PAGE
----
»» ANGELS 4, MARINERS 0
Napoli tapped a 2-2 pitch back to the mound. Washburn threw 16 pitches and had 56 through four.
Ichiro dumped a single along the leftfield line. Lopez was down 0-2 before whiffing on a 1-2 fastball over the outside corner. Beltre took a 2-0 pitch for a ball and Ichiro took off for second, and Napoli's throw airmailed into center (error), enabling Ichiro to go to third, breaking the Mariners' single-season record for consecutive stolen bases formerly held by Julio Cruz in 1981. Beltre lined a full-count pitch into left that one-hopped Rivera and bounced past him and to the wall, scoring Ichiro easily and moving Beltre to third (single and error).
»» ANGELS 4, MARINERS 1
Ibañez ripped an 0-2 pitch to the wall in leftcenter, scoring Beltre easily.
»» ANGELS 4, MARINERS 2
Sexson cranked the first pitch off the base of the wall in leftcenter for a double, scoring Ibañez.
»» ANGELS 4, MARINERS 3
Johjima grounded hard to third on a 1-2 pitch as Sexson held at second. Broussard cranked a 2-0 pitch a few rows into the seats just to the right of the centerfield hitters' backdrop. Huh? What's happening?!!?!
»» MARINERS 5, ANGELS 4
Betancourt got ahead 3-0 and ripped a 3-1 pitch into the leftfield corner for a double.
Hector Carrasco came in for Lackey. Jones popped a 2-0 pitch high to Quinlan near the first-base coaches' box. Carrasco threw three pitches.
Lackey's line: 4 2/3 innings, 5 runs, 12 hits, 1 walk, 7 strikeouts, 105 pitches (72 strikes)
Figgins tapped the second pitch back to the mound. Izturis bounced the second pitch to third. Cabrera popped to center. Washburn threw seven pitches and had 63 through five.
Ichiro bunted the first pitch and threaded it between Quinlan and Carrasco on the right side, where it was pretty much a hit, but Quinlan grabbed the ball and threw past Carrasco and into foul ground (error on Quinlan) as Ichiro moved to second. Lopez bunted the first pitch to make sure Quinlan knew how to cover a bunt, and he did, making the 3-1 putout to move Ichiro to third. Beltre was up 2-0 and grounded a full-count pitch quite hard to third, nearly leading a diving Izturis to the third-base bag (he wouldn't have had Ichiro), but he threw high to first where Quinlan hopped off the bag when he caught the ball, but Beltre was called out anyway on a bullcrap call. Mike Hargrove came out shortly to argue to no avail. Said Rex Hudler on the Angel broadcast, "if I'm Hargrove, I get thrown out on that." Finally, something on which I agree with Hudler. Ibañez was ahead 3-1 but whiffed on a full-count breaking ball. Carrasco threw 16 pitches.
Guerrero reached outside on the first pitch and looped it just past Sexson and into the rightfield corner for a double. Rivera fouled the second pitch off plate umpire Rick Reed's mask. Rivera popped high to Sexson on the infield grass on the right side. Anderson reached on the first pitch and dumped a single into shallow right near the line, scoring Guerrero and pulling Lackey off the hook.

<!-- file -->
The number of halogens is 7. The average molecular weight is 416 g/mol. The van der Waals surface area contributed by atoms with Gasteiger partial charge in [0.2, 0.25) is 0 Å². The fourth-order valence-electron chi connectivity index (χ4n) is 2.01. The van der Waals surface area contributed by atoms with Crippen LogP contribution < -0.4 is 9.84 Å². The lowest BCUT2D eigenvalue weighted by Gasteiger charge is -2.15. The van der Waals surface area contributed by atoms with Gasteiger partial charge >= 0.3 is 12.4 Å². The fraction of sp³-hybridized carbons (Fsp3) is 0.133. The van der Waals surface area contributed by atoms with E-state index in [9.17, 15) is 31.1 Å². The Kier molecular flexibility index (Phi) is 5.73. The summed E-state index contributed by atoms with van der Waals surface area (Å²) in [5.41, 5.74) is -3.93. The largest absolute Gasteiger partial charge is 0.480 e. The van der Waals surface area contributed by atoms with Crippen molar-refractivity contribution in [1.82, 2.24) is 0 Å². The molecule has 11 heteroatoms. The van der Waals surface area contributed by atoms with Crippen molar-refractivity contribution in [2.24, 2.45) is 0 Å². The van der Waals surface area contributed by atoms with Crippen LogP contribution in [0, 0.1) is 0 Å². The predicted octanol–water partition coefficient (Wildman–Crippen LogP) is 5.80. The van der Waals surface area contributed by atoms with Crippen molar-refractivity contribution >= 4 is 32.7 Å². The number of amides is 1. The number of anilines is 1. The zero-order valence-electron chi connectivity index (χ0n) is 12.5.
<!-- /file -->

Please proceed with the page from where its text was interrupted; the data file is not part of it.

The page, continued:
»» ANGELS 5, MARINERS 5
Quinlan popped the first pitch to the track in right (Hudler implied that Ichiro was tricking the crowd by slowing his trot, but having it all the way, though he did trick the cameraman). Kendrick bounced an 0-2 pitch to short, where Betancourt bobbled it (error), gathered himself and tried to throw back to second for the force on Anderson, but it was late. Sexson at this point called time and went to chat with Washburn, then he went to his position before Hargrove came out with the hook.
Mark Lowe came in for Washburn. Napoli ripped a 1-2 pitch to nearly take off Lowe's head, but it went into center for a single, scoring Anderson and moving Kendrick to second. Jones' throw to the plate bounced behind the mound and was way up the line, and Napoli went to second.
»» ANGELS 6, MARINERS 5
Figgins was up 2-0 and ended up popping to center. Lowe threw eight pitches.
Washburn's line: 5 2/3 innings, 6 runs (5 earned), 7 hits, 1 walk, 2 strikeouts, 72 pitches (51 strikes)
Sexson stuck the first pitch through the left side for a single. Johjima bounced the second pitch to second for a 4-6-3 double play. Broussard fouled a 2-1 pitch off the ground and of his bat a second time, a peculiar and rare happening. Broussard popped the full-count pitch to left. Carrasco threw 11 pitches and had 27 total.
Izturis hit a pop fly that bounced off the top of the scoreboard in rightcenter. Another first for Lowe, giving up his first homer.
»» ANGELS 7, MARINERS 5
Cabrera grounded the second pitch to Beltre near the bag at third. Guerrero bounced the second pitch slowly to the left side, where Beltre charged and did the barehand throw thing that he does to get Guerrero at first. Rivera took a first pitch that bounced in the other batters' box. Rivera had the hitters' counts before lining a full-count pitch over Beltre and toward the leftfield corner for a double.
George Sherrill came in for Lowe. Anderson rolled a double just inside the bag at first and into the rightfield corner for a double to score Rivera.